Eula Ridge, May 27, 2017

This is a bit out of date, but I have pictures and video, so why not share?

Eula Ridge is only maybe 30 minutes outside of Eugene (although it took us more like 45 minutes since we went past it the first time – it’s not well-marked).  It’s all wooded, nice and shady.

There’s a little parking area at the bottom, right off the road, and there was a truck and a school bus parked there when we arrived.  The bus driver warned us that they had just dropped about 35 mountain bikers off at the top (I can only assume there’s a road that goes up since a bus did NOT take the trail we were on), and they were going to be making their way down, and we should be careful.

John and I started up the trail worried that a pack of mountain bikers would mow us down.  We spent the entire hike scouting for good spots to hop off to the side.  There were a few kind of narrow scary parts, but mostly there was plenty of room for us to get out of the way.  They came through pretty spread out, one at a time, not at the breakneck speed I was picturing.

It was a really nice afternoon.  Some website said it’s three miles to the top, but there aren’t any spectacular views, and we had…something…that night (I don’t remember what – it was nearly a month ago), so we turned around at two miles up.  I took video to commemorate it.

And of course I tried to get a selfie of us.

We are not good at the selfie thing.

I will leave you with the soothing sounds of a babbling brook for meditation.

I want to do more hiking before we leave Oregon.

The earlier the start, the longer the weekend

Friday morning we’re getting up at airport-thirty for an 8am flight.  We’ve considered spending Thursday night in Portland, but we’d still have an early start and what’s a couple of hours when it’s already early to begin with?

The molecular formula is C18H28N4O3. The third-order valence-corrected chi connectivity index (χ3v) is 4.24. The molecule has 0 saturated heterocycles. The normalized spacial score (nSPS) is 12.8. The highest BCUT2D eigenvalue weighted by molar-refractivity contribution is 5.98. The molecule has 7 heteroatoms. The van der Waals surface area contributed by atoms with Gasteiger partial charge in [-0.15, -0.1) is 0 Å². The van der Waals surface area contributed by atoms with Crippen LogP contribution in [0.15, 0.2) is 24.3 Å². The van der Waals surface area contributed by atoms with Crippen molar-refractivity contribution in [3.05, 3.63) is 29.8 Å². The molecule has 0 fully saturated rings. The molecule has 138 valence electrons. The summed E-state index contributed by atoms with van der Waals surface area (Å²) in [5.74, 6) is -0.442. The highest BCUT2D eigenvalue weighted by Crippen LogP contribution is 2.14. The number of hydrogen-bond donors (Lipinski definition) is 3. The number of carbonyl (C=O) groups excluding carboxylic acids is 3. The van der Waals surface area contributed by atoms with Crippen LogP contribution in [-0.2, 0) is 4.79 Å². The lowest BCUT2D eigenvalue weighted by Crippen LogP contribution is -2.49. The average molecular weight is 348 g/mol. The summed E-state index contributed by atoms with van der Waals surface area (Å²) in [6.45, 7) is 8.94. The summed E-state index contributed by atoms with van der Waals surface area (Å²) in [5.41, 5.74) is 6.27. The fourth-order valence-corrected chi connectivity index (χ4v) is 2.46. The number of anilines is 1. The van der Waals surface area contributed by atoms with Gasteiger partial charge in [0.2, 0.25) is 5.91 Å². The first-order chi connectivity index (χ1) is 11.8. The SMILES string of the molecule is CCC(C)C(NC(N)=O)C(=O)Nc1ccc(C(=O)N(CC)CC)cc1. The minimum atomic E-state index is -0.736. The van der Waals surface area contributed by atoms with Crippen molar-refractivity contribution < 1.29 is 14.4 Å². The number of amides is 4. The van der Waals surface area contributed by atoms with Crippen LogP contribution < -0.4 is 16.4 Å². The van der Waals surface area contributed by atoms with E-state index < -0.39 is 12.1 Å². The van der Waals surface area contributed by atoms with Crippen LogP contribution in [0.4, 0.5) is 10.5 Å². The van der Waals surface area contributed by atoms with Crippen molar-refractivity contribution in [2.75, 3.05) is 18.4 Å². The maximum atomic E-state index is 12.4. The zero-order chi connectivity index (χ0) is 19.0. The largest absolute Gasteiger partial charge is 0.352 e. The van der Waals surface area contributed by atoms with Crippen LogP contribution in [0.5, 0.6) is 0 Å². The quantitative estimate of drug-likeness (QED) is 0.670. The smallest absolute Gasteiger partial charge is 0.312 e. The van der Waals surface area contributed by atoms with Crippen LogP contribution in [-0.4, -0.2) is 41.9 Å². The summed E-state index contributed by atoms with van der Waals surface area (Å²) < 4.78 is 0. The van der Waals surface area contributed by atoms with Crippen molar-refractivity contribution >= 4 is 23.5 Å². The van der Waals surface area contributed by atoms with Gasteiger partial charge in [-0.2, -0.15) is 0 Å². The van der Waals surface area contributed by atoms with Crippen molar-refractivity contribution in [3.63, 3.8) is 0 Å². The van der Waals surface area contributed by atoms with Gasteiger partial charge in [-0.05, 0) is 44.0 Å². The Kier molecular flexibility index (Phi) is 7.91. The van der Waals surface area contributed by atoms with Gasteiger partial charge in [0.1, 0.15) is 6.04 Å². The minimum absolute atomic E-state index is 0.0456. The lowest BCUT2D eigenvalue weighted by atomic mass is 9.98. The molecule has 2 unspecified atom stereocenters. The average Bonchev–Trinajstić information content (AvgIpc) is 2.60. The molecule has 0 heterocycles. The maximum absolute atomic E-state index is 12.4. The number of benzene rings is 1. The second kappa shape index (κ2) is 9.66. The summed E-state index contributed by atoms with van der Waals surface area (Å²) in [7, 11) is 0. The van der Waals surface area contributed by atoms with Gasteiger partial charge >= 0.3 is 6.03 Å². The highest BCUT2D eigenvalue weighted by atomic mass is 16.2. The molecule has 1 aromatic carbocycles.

That might be stupid.

On the plus side, it’s a short flight because for the first time in a year and a half (a little more for John), we aren’t flying ALL THE WAY across the country.

Now that I think about it, I’m not so sure that’s a plus considering what time we’ll be getting up.  A longer flight means a longer nap.  And I think we’ll need it.

Still!  The weather is supposed to be beautiful (sunny and not too hot), and we’ll have gotten an early start (which I usually enjoy), and we’re off to visit dear friends we haven’t seen in YEARS, and coffee is a thing.

Wish me luck

I finished reading The Gate to Women’s Country today.  For the third or fourth time – I don’t remember.  I love this book.  Since I read it this time for my NOW book club, and since it was my pick, I read it more carefully and took notes.  I feel so virtuous.  And I’m excited for book club, but we don’t meet for another week (the other reason notes were important).

Happily, Elaine remembered to bring me my very own personally autographed copy of Beauchamp Besieged, so I’ll start it tonight.  I’m a little nervous.  I want to like it because she’s so nice, but what if I don’t?

Because pie

John and I are slowly eating our way through the largest lemon cream pie I have ever seen, thanks to Amber and Brian who left it with us after the four of us were unable to make much of a dent in it Friday night.  The two of us, classy couple that we are, have been eating it straight out of the pie plate for dessert every night since then, and I think we finally crossed halfway last night (night 3).  This thing is a monster.  A 10-inch, 3-inch deep, creamy, lemony, delicious monster.

I’ll miss it when it’s gone.

I hope my face doesn’t freeze like that

My facial person moved to LA last month, so I had my first facial with my new facial person (aesthetician is too formal) last week, and I’m not sure I like her.  I certainly don’t like her as much, but we didn’t click very well.  It was all awkward chitchat and too much of it.  She rallied at the end of the hour when she massaged my face.

No one has ever massaged my face before.  It’s a weird thing to do.  Rub temples, sure.  Gently move in circles while applying products, yes.  This was an all-out massage.  Both hands on, whole face covered, pressure added.  I could feel my whole face contorting as she rubbed and twisted and IT WAS SO GREAT.  I would never have put that on a list of things I wanted, but now I want it again.

So yes, very young person with the awkward chitchat, I will see you again next month.  And then I might cancel my membership because I have other priorities for that money.  But she doesn’t have to know that.

The comedian’s a bear!